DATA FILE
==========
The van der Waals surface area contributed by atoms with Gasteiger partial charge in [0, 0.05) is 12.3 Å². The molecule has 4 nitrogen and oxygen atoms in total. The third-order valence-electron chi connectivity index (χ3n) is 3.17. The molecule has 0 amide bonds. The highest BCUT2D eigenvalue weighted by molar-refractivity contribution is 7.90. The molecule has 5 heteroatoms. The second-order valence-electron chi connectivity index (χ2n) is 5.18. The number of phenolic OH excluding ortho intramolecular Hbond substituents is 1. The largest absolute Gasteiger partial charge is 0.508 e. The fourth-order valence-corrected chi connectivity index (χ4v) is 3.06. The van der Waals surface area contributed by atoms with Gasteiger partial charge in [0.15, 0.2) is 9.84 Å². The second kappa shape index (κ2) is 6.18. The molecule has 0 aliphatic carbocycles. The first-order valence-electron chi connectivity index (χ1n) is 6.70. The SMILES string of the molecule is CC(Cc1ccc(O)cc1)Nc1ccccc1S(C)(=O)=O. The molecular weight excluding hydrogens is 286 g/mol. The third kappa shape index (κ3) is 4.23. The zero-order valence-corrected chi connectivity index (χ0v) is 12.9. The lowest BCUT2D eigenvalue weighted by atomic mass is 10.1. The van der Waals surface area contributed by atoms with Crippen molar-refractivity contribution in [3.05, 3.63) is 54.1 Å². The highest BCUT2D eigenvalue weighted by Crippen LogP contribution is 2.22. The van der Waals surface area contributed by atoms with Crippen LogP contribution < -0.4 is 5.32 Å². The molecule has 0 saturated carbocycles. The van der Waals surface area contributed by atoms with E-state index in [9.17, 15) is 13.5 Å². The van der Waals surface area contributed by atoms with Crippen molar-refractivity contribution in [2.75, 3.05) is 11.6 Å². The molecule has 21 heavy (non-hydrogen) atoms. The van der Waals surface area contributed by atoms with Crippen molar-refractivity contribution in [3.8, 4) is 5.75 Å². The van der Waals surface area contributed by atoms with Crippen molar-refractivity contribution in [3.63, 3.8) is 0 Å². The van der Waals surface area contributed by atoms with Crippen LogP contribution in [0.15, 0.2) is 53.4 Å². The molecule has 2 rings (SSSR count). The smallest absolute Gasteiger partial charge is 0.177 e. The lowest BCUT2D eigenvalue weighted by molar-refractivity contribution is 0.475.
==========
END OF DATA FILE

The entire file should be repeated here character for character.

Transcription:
The van der Waals surface area contributed by atoms with Gasteiger partial charge in [0, 0.05) is 12.3 Å². The molecule has 4 nitrogen and oxygen atoms in total. The third-order valence-electron chi connectivity index (χ3n) is 3.17. The molecule has 0 amide bonds. The highest BCUT2D eigenvalue weighted by molar-refractivity contribution is 7.90. The molecule has 5 heteroatoms. The second-order valence-electron chi connectivity index (χ2n) is 5.18. The number of phenolic OH excluding ortho intramolecular Hbond substituents is 1. The largest absolute Gasteiger partial charge is 0.508 e. The fourth-order valence-corrected chi connectivity index (χ4v) is 3.06. The van der Waals surface area contributed by atoms with Gasteiger partial charge in [0.15, 0.2) is 9.84 Å². The second kappa shape index (κ2) is 6.18. The molecule has 0 aliphatic carbocycles. The first-order valence-electron chi connectivity index (χ1n) is 6.70. The SMILES string of the molecule is CC(Cc1ccc(O)cc1)Nc1ccccc1S(C)(=O)=O. The molecular weight excluding hydrogens is 286 g/mol. The third kappa shape index (κ3) is 4.23. The zero-order valence-corrected chi connectivity index (χ0v) is 12.9. The lowest BCUT2D eigenvalue weighted by atomic mass is 10.1. The van der Waals surface area contributed by atoms with Crippen molar-refractivity contribution in [3.05, 3.63) is 54.1 Å². The highest BCUT2D eigenvalue weighted by Crippen LogP contribution is 2.22. The van der Waals surface area contributed by atoms with Crippen LogP contribution < -0.4 is 5.32 Å². The molecule has 0 saturated carbocycles. The van der Waals surface area contributed by atoms with E-state index in [9.17, 15) is 13.5 Å². The van der Waals surface area contributed by atoms with Crippen molar-refractivity contribution in [2.75, 3.05) is 11.6 Å². The molecule has 21 heavy (non-hydrogen) atoms. The van der Waals surface area contributed by atoms with Crippen molar-refractivity contribution in [3.8, 4) is 5.75 Å². The van der Waals surface area contributed by atoms with Crippen molar-refractivity contribution in [3.63, 3.8) is 0 Å². The van der Waals surface area contributed by atoms with Crippen LogP contribution in [0.15, 0.2) is 53.4 Å². The molecule has 2 rings (SSSR count). The smallest absolute Gasteiger partial charge is 0.177 e. The lowest BCUT2D eigenvalue weighted by molar-refractivity contribution is 0.475.